Health Fad Myth Busters: Local experts weigh in on over-the-top trends

As long as there has been a health and wellness industry, health fads have circulated as quick fixes to boost your overall health or address existing ailments or issues.

From juicing for weight loss to liquid IV hydration for your immune system, tongue scraping to remove oral bacteria, or even infrared saunas to aid with sleep, there is no shortage of trends or theories out there that many people swear by.

But do they actually help? If many are reaping the benefits from them, aren’t they worth trying? Motif consulted with two local dietician/nutritionists for their expert opinions on three of the most out-there trends and their responses aren’t surprising.

If there is one fad that stands the test of time, it would probably be the high-protein diet. Advocates of high-protein diets claim it contributes to increased muscle mass, while other studies have found it has metabolic advantages such as sparing lean body mass during weight loss, promoting weight management, and even increasing intestinal calcium absorption.

Kelly Currier, registered dietician for the federally-funded state WIC program, says that those who take up a high-protein diet can risk becoming malnourished because of the nutrients they may miss out on by sticking to certain foods.

“The lack of focus on certain nutrients can affect certain aspects of health, ”Currier says. When sparing muscle, Currier explains you lose a lot of water, and you aren’t burning fat because you need a certain amount of carbs to be able to do so.

“When you get off of that diet, you just gain the weight back,” she adds. “It can be a great nutritional risk, unless under a doctor’s [supervision]; it’s not anything I feel comfortable putting anyone on.”

Johnson and Wale’s registered dietician/ nutritionist Allison Acquisto agrees with Currier. Acquisto says that while high-protein foods can be satisfying and help decrease calorie intake, cutting out whole food groups could eliminate specific nutrients.

“For example, for dairy products, people turn to plant alternatives and might not be receiving enough vitamin D, calcium, or potassium,” Acquisto explains. She also says that the restrictive or extreme eating schedule associated with high-protein diets may lead to disordered eating.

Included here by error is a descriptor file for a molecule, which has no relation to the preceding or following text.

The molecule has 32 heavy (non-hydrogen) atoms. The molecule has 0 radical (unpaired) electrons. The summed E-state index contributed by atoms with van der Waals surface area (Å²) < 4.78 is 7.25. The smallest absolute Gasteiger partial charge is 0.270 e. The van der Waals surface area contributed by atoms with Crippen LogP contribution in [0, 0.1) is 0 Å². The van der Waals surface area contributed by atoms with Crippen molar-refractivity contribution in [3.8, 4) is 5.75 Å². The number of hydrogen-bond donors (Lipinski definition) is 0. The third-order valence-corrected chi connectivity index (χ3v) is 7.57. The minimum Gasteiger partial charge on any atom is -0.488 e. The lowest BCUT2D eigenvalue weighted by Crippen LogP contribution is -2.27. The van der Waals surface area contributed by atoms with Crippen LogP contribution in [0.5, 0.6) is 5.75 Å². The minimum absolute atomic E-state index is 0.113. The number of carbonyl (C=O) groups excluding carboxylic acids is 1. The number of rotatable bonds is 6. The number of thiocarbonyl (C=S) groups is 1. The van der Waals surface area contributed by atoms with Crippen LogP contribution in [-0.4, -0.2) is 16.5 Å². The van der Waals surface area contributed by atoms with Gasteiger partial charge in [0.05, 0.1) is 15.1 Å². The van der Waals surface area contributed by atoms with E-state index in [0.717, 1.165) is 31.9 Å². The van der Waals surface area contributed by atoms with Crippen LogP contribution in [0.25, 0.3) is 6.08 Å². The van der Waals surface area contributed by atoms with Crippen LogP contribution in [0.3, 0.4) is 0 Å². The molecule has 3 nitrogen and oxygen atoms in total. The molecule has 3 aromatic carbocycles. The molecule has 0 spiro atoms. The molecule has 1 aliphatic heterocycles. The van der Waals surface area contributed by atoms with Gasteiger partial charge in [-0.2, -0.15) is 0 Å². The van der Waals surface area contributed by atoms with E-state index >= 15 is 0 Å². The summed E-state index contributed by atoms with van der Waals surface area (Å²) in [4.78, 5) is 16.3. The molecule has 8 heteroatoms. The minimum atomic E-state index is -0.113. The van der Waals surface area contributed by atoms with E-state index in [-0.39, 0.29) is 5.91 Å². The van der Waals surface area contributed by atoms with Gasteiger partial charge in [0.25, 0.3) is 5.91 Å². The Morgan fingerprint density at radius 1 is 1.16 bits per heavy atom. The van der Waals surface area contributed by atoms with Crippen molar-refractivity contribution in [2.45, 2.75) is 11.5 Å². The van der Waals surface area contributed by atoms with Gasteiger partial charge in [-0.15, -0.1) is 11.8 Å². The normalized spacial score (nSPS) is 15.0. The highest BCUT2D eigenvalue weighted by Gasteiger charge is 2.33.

“If [you’re] focusing on one type of food, you may have the urge to overeat other foods if you end up getting too hungry from the restriction,” she says.

One of the (literally) hottest health trends out there is the infamous coffee enema, a major component of Gerson Therapy, created by German-American doctor Max Gerson. Along with enemas, Gerson Therapy relies on strict diets and dietary supplements to remove toxins from the body, boost the immune system, and replace excess salt in cells.

According to, coffee enemas are thought to stimulate bile flow and the production of glutathione, a detoxifying antioxidant.

Enthusiasts rave about the energy-inducing benefits of the practice, claiming it stimulates the ultimate colon cleanse to make you feel lighter, healthier, and even euphoric, as one Florida woman exclaims on TLC’s “My Strange Addiction.”

But wait, you want me to put that where?!

With coffee containing the all-too-popular caffeine, which is a stimulant, Acquisto says it’s not recommended as a colon cleanser, because it can cause irritation in the lining of the large intestine. “The body has a good filtration system through the liver to clean it out on its own,” Acquisto says. The practice can also introduce bacteria into the colon, Acquisto adds. She recommends for people to instead eat a balanced diet of a variety of foods with fiber and antioxidants.

“Any colon cleanse will deprive you,” Currier says. “People should consider prebiotics or probiotics instead.”

Type 2 diabetics everywhere are turning to the newest injectable medication Ozempic to manage their condition but because of its rapid weight loss effects, many non-diabetics are seeking prescriptions for off-label use.

Ozempic is said to work alongside diet and exercise to improve blood sugar in type 2 diabetics while reducing the risk of major cardiovascular events such as heart attack, stroke, or death. It’s a semaglutide injection that is designed to respond when blood sugar rises by releasing insulin in the body and slowing down any food leaving the stomach.

While it is not advertised as a weight loss drug, it is said to cause an average weight loss of eight to 14 pounds in patients who use it, depending on the dosage. Patients take one dose per week with or without food. It should not be used for type 1 diabetes.

“It’s not a good option for weight loss only,” Acquisto says. “It’s shocking that people that don’t meet the criteria are trying to get it to lose weight. There’s a shortage where people who need it, can’t get it.”

Acquisto says the medication is most beneficial for those with insulin resistance and that it’s a catastrophe for people to be taking it off label. For those who only want to lose weight, Acquisto says that a balanced diet and physical activity should be key.